State says it passed along wrong information on Salisbury Mall well, site 'now considered clean'

Editor's note: This article corrects information from the North Carolina Department of Environment and Natural Resources from a story published Thursday. The agency contacted the Post about the error after the first article was published. This follow-up article includes correct information.

SALISBURY — A state agency that monitors groundwater contamination provided incorrect information when the Post asked about monitoring wells at the site of the Salisbury Mall, a spokeswoman said today.


County leaders are nearing a deal for the mall, but one commissioner said he had recently learned about possible groundwater monitoring wells at the property.

Cathy Akroyd, spokeswoman for the state's Department of Environment and Natural Resources, said in an email Wednesday that a well on the Jake Alexander Boulevard property was placed on the property earlier this year and could include a vacuum to remove “any volatile contaminants from the groundwater.”

That information is incorrect, she said today, and was the result of an agency staff member's “mistaken impression” that the Post was asking about a different site.

On Thursday afternoon, Akroyd responded to follow up questions from the Post by saying the aforementioned information applied to 329 S. Main St. in Salisbury, not the mall.

The city offered the South Main Street land for a future Rowan-Salisbury School System central office, but county leaders have balked, saying they don't have evidence contamination at the former service station has been completely remediated.

Akroyd said because that site had been in the news and the Post had requested information on it previously, the staff member who provided the information Wednesday assumed the questions related to it, even though the Post provided the state agency with the Jake Alexander Boulevard address for the mall.

A well was placed at the Salisbury Mall site in 1992 “in conjunction with a release from the gas station-related site across Hwy 70 from the mall,” Akroyd said.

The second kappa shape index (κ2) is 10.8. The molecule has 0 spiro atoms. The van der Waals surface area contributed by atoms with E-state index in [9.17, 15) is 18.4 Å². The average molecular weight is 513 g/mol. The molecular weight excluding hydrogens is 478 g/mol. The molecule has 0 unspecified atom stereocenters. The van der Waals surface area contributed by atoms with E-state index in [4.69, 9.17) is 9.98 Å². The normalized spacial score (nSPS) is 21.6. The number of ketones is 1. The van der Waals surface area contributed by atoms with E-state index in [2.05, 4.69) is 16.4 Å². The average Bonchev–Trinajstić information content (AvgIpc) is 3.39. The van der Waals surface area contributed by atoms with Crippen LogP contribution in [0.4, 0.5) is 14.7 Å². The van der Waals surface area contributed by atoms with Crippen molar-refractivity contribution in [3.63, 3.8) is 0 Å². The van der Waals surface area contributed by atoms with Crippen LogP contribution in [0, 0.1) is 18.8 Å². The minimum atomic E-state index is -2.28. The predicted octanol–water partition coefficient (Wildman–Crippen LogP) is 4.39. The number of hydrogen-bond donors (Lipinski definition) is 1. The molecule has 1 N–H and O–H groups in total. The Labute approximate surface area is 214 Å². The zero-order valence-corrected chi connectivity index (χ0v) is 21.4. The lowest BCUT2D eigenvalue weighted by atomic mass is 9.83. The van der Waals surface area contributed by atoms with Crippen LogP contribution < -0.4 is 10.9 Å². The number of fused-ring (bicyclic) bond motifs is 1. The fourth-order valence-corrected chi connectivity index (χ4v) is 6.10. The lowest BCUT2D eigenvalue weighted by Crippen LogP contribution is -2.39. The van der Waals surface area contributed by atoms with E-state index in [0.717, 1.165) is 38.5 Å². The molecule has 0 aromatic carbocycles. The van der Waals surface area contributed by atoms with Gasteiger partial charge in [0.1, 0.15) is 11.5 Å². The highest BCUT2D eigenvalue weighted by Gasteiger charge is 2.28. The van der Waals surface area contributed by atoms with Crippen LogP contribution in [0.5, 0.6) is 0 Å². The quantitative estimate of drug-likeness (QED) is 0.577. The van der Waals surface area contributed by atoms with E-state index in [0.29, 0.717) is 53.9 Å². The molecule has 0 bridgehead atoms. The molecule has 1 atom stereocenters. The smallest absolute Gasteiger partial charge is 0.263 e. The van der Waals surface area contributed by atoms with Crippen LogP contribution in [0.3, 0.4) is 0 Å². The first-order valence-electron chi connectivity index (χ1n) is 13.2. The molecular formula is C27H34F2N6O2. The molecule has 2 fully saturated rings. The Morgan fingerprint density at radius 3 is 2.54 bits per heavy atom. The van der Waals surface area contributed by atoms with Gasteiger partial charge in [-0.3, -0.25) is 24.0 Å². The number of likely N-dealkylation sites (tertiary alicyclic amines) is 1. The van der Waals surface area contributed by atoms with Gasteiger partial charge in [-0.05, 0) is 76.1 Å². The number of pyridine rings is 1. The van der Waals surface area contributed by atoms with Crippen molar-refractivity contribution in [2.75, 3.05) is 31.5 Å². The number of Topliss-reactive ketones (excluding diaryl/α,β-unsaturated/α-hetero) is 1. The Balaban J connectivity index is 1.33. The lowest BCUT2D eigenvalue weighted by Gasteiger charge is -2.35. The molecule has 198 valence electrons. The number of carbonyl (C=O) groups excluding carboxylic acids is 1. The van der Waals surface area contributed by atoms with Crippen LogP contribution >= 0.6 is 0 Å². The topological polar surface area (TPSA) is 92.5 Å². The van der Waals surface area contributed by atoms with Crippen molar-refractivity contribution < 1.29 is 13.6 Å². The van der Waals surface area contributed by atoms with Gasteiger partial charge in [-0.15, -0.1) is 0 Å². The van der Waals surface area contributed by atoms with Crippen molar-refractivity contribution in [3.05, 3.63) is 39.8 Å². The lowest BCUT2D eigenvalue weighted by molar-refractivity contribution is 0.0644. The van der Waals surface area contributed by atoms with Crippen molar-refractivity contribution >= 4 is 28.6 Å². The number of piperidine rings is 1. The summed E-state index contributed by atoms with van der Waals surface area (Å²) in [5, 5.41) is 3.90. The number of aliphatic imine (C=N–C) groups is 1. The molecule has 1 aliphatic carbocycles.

She said the well has been monitored by the responsible party's hired consultant with oversight from the Department of Environment and Natural Resources.

“It is now considered clean,” she wrote in an email. “Regarding the gas station-related site located across Hwy 70 from the mall: it will receive a [No Further Action] designation once a Notice of Residual Petroleum is filed for the site.”

In an email to city officials Wednesday, County Attorney Jay Dees said he expected a due diligence clause would be built into a contract for the mall, allowing county officials a period to probe any environmental concerns.

“Any contract for the purchase of the Salisbury Mall will include provisions for a due diligence or inspection period, during which the county will undertake environmental due diligence,” Dees wrote. “This provision will allow buyer to terminate the contract upon discovery of adverse environmental conditions.”

County Manager Gary Page has not responded to emails or phone calls seeking comment.

This morning, Salisbury city officials received a written opinion from Alan Griffith, a geologist consultant for the city, who said the mall property “was reported to have had historical groundwater hydrocarbon impact above state ground water standards in the late 1990s.

“Furthermore, this incident closure at the gas station adjacent to the mall is being completed for a site with a N.C. DENR former high risk classification due to the presence of drinking water wells in the area near the gas station property that were determined to be not at risk,” Griffith wrote. “The site at 329 South Main Street has a lower intermediate risk classification because there have been no drinking water wells identified within the vicinity of the South Main property.

“Based on our knowledge of the area surrounding the mall with all of the current and former gas station properties including a former Esso Station that was formerly located on the mall side of Statesville Boulevard, we would strongly recommend performing a Phase I Environmental Assessment to a client of ours interested in purchasing the Salisbury Mall property.

“It is also highly likely that the findings of a Phase I ESA would recommend performing a Phase II ESA due to the former Esso station being classified as a potential Recognized Environmental concern for the mall property,” Griffith wrote.

Contact reporter Nathan Hardin at 704-797-4246.

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